TL;DR – A biopic that had a real chance of being something interesting that unfortunately could never quite stick the landing.
Score – 2.5 out of 5 stars
Post-Credit Scene – There is no post-credit scene
For a while now in the evening before going to sleep I have been taking to watching a couple of episodes of Penn and Teller: Fool Us. Penn and Teller are American magicians and one of the many things they are known for is debunking a number of things including the techniques behind spiritualism and mentalism. It has been interesting getting little hints as to how some of these tricks are done, so when a biography of one of the key spiritualists in France dropped on Netflix I was really interested to see how it would go.
So to set the scene, it is the 1850s in Paris, France and Rivail (Leonardo Medeiros) is a professor and teacher. He is a man of reason of logic and takes deep offence when a priest bursts into his classroom to give the catechisms. The influence of Catholicism in the classroom is a deal-breaker for the teacher and he retires. Struggling to find work, he agrees to do some translating work and it is here that is he is drawn into the new fad exploding among the fringes and not so fringes of French society.
I have a feeling that this review is going to come off as negative, and there are
some good reasons for that, however, there were still some interesting moments.
To begin with, this is a film about a French spiritualist that is made in Brazil.
This gives the film an interesting twist and the intersection of Catholicism
and the law is something that I am sure has a lot of overlap between the two countries.
To go along with this, the film uses an interesting mix of sets, real old
buildings, and matte paintings to recreate Paris. There are also these really beautiful
moments between Rivail and his wife Gabi (Sandra Corveloni).
However, while it is clear that a lot of work has gone into this film it, unfortunately, lands like a thud at times. I think part of this is that the core narrative always feels like it is spinning in place and never really getting anywhere. There is a kernel of a good idea here exploring a person’s ‘Road to Damascus’ moment, how someone could go from being opposed to the very nature of the spiritual to being one of its chief proponents. But that moment is almost glossed over in favour of more of the exploration of the fallout than anything else.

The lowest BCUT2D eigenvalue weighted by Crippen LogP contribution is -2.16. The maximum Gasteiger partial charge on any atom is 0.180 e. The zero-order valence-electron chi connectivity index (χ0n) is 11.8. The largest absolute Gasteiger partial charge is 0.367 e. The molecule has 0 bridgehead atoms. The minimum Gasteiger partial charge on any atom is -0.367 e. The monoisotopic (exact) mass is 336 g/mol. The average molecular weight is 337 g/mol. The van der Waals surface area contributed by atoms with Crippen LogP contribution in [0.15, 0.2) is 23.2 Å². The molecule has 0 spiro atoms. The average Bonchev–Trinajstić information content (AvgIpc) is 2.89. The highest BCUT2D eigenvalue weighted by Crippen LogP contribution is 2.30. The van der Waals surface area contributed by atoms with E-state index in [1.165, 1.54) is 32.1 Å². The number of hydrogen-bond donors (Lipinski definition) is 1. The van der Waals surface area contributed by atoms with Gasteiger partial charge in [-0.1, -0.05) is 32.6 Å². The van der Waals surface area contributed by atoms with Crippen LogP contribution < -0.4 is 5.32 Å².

This focus on the fallout means that the film goes from zero to preachy real fast as it uncritically explores the work of someone who started a major spiritual movement. There is a story here about the intersection of power, religion, capitalism, reason, science and the supernatural, the fraud and the true believer, but the film either spends time doing not a whole lot or conversely aiming for the bombastic. A good example of this is a suicide set to a piece of music that did not suit the importance of the situation. This film just jumps back and forth between these two extremes that you become checked out so even a book burning with someone watching in spirit form has no impact what so ever.
In the end, do we recommend Kardec? Unfortunately, I don’t think we really can. This had all the makings of a really interesting film but it feels like it never really coalesced together. What we got was a film that tonally jumped all over the place and didn’t really critically engage with its subject material.
By Brian MacNamara: You can follow
Brian on Twitter Here, when he’s not chatting about Movies and TV,
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Credits – All images were created by the cast, crew, and production companies of Kardec
Directed by – Wagner de Assis
Written by – L.G. Bayão & Wagner de Assis
Based on – Kardec – A Biografia by Marcel Souto Maior.
Music by – Trevor Gureckis
Cinematography by – Nonato Estrela
Production/Distribution Companies – Conspiração Filmes, Sony & Netflix.
Starring – Leonardo Medeiros, Sandra Corveloni, Genésio de Barros, Guilherme Piva, Leonardo Fanco, Dalton Vigh, Charles Fricks, Julia Konrad, Júlia Svacinna, Letícia Braga, Louise D’Tuani & Christian Baltauss with João Barreto, Luiz Felipe Mello, Guida Vianna, Jayme des Cueto, Licurgo Espinola, Xando Graça & Lionel Fischer.
Rating – Australia: M;